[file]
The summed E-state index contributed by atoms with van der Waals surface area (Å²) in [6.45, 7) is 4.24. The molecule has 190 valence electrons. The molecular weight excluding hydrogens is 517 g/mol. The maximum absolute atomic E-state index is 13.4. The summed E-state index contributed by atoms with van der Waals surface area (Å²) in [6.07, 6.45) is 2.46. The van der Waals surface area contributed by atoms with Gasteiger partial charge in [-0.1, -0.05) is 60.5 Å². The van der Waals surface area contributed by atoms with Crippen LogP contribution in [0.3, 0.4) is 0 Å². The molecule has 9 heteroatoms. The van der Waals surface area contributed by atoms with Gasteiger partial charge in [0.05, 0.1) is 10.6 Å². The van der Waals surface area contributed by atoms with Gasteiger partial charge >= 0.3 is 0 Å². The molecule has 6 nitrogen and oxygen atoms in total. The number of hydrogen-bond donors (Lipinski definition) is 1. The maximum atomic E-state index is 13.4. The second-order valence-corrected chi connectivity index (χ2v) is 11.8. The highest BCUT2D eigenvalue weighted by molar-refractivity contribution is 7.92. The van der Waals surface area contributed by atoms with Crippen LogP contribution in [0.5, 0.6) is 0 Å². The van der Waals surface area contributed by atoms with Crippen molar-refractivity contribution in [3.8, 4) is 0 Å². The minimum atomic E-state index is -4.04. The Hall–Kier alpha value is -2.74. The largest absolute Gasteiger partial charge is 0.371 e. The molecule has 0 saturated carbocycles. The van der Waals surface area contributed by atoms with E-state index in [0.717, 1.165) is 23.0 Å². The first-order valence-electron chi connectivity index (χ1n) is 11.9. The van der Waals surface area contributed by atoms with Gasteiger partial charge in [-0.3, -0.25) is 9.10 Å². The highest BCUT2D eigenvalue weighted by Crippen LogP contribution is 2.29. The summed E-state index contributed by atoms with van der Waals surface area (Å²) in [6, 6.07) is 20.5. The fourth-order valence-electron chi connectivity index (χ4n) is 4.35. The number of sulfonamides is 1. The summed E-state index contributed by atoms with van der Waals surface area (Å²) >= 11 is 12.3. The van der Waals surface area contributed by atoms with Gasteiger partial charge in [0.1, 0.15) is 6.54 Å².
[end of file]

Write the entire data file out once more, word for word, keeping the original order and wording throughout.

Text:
The summed E-state index contributed by atoms with van der Waals surface area (Å²) in [6.45, 7) is 4.24. The molecule has 190 valence electrons. The molecular weight excluding hydrogens is 517 g/mol. The maximum absolute atomic E-state index is 13.4. The summed E-state index contributed by atoms with van der Waals surface area (Å²) in [6.07, 6.45) is 2.46. The van der Waals surface area contributed by atoms with Gasteiger partial charge in [-0.1, -0.05) is 60.5 Å². The van der Waals surface area contributed by atoms with Crippen LogP contribution in [0.3, 0.4) is 0 Å². The molecule has 9 heteroatoms. The van der Waals surface area contributed by atoms with Gasteiger partial charge in [0.05, 0.1) is 10.6 Å². The van der Waals surface area contributed by atoms with Gasteiger partial charge >= 0.3 is 0 Å². The molecule has 6 nitrogen and oxygen atoms in total. The number of hydrogen-bond donors (Lipinski definition) is 1. The maximum atomic E-state index is 13.4. The second-order valence-corrected chi connectivity index (χ2v) is 11.8. The highest BCUT2D eigenvalue weighted by molar-refractivity contribution is 7.92. The van der Waals surface area contributed by atoms with Crippen LogP contribution in [0.5, 0.6) is 0 Å². The van der Waals surface area contributed by atoms with Crippen molar-refractivity contribution in [3.8, 4) is 0 Å². The minimum atomic E-state index is -4.04. The Hall–Kier alpha value is -2.74. The largest absolute Gasteiger partial charge is 0.371 e. The molecule has 0 saturated carbocycles. The van der Waals surface area contributed by atoms with E-state index in [0.717, 1.165) is 23.0 Å². The first-order valence-electron chi connectivity index (χ1n) is 11.9. The van der Waals surface area contributed by atoms with Gasteiger partial charge in [-0.3, -0.25) is 9.10 Å². The highest BCUT2D eigenvalue weighted by Crippen LogP contribution is 2.29. The summed E-state index contributed by atoms with van der Waals surface area (Å²) in [6, 6.07) is 20.5. The fourth-order valence-electron chi connectivity index (χ4n) is 4.35. The number of sulfonamides is 1. The summed E-state index contributed by atoms with van der Waals surface area (Å²) >= 11 is 12.3. The van der Waals surface area contributed by atoms with Gasteiger partial charge in [0.1, 0.15) is 6.54 Å².